Inside the Skull

Modeling the elements of blood flow in the brain.
Despite gains in identifying and treating them, the cerebral blood vessel dilations known as aneurysms cause suffering and death for up to 5 percent of Americans. Aneurysms can rupture to start hemorrhages with often rapid catastrophic consequences. Clots formed at the site of an aneurysm may detach, block arteries and trigger a stroke.

Blood supply to the brain relies on a highly complex system where, at any point, an aneurysm may occur. Angiograms can show the presence of aneurysms and clots but don’t necessarily reveal their cause – the interactions among and between platelets and red and white blood cell and the endothelial cells that line blood vessels. When injured, endothelial cells trigger platelet aggregation, leading to a clot.

Conventional imaging also doesn’t show the big picture of blood flow throughout the brain – where blood is coming from and where it’s going. Precisely understanding these elements at the level of both gross blood flow and its microscopic properties would greatly improve neurosurgeons’ ability to predict when and where an aneurysm might rupture and when to operate.

High-performance computing (HPC) shows promise for simulating and visualizing brain blood flow at multiple scales. Paving the way is a team led by Leopold Grinberg, senior research associate in the Division of Applied Mathematics at Brown University. Other researchers include Brown’s George Em Karniadakis, Argonne National Laboratory’s (ANL) Joseph A. Insley, Vitali Morozov, Michael E. Papka and Kalyan Kumaran, and Dmitry Fedosov of the Institute of Complex Systems (ICS) in Jülich, Germany.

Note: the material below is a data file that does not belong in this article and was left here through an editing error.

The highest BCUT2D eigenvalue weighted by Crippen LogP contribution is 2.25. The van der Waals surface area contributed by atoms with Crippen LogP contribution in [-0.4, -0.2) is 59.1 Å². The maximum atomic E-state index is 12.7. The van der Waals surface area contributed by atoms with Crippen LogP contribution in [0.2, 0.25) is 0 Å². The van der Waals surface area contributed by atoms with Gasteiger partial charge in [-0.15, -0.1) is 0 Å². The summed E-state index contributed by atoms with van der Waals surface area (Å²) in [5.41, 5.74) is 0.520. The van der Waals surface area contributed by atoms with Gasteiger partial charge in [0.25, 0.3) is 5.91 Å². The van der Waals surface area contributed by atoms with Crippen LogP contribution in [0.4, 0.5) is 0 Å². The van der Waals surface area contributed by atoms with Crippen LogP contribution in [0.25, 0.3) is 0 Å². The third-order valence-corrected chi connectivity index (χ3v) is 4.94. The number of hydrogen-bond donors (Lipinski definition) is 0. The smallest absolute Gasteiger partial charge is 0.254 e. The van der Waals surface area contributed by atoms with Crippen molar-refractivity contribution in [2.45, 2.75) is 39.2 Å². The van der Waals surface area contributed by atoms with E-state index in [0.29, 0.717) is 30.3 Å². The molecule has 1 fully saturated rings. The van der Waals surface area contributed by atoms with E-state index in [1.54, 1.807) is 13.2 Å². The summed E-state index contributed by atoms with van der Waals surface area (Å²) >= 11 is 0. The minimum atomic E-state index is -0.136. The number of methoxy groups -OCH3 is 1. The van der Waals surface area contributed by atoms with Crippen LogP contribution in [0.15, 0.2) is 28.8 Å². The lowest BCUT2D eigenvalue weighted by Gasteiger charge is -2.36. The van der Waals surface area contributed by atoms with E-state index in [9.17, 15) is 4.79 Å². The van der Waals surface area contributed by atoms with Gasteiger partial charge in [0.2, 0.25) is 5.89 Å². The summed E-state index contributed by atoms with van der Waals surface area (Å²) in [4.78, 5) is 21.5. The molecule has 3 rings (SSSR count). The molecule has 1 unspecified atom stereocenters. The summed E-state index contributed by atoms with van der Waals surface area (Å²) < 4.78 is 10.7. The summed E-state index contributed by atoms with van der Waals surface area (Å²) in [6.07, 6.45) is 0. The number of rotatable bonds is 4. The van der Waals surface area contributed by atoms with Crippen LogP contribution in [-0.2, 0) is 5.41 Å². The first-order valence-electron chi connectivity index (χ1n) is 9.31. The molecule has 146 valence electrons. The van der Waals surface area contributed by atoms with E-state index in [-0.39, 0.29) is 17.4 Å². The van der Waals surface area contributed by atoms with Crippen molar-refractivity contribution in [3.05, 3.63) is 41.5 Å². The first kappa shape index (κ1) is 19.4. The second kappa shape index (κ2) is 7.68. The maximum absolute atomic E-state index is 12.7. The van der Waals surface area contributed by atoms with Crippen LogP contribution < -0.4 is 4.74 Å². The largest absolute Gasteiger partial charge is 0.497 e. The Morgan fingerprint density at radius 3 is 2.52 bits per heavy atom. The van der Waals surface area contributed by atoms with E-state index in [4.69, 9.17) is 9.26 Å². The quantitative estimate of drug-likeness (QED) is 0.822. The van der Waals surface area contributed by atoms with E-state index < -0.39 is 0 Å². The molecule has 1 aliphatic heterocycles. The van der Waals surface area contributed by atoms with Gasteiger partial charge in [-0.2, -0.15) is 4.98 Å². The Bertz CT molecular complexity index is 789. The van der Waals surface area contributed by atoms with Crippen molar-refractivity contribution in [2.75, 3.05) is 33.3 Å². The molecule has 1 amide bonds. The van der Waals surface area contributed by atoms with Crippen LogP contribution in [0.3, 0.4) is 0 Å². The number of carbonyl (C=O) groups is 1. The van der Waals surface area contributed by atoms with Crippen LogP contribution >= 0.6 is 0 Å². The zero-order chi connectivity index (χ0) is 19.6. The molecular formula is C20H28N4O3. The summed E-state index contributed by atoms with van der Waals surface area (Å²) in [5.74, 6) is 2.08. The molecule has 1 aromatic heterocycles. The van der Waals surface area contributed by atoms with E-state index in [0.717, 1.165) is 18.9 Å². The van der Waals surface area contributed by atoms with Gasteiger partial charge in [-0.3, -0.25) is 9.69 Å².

In 2006, Grinberg began developing arithmetical and software methods capable of simulating 3-D blood flow in complex arterial networks. “The methodology I started to build was based on functional decomposition, with many tasks assigned to different groups of processors, plus multilevel communicating interfaces capable of connecting the data computed by different tasks and synchronizing the processors assigned to different tasks,” Grinberg says.

Working on three fronts – parallel computing, mathematical algorithms and visualization tools –  the team from Brown and ANL received 50 million processor hours on Intrepid, Argonne’s IBM Blue Gene/P, HPC, and 23 million hours on Jaguar, the Cray XT system at Oak Ridge National Laboratory (ORNL). The allocations were granted through the Department of Energy’s Innovative and Novel Computational Impact on Theory and Experiment (INCITE) program. The researchers also had access to Jugene, ICS’s Blue Gene/P, which runs at a peak speed of 1 petaflops – a quadrillion calculations per second – and is almost twice the size of Intrepid.

As they reported in November at the SC11 high-performance computing conference in Seattle, Grinberg and colleagues have created what they think is the first truly multiscale simulation and visualization of an actual biological system. The team’s ambitious target was brain blood flow, the most complex arteriovenous system in the human body. A paper describing the research was one of five finalists for the prestigious 2011 Gordon Bell Prize, which recognizes outstanding results in the application of parallel computing to practical scientific problems.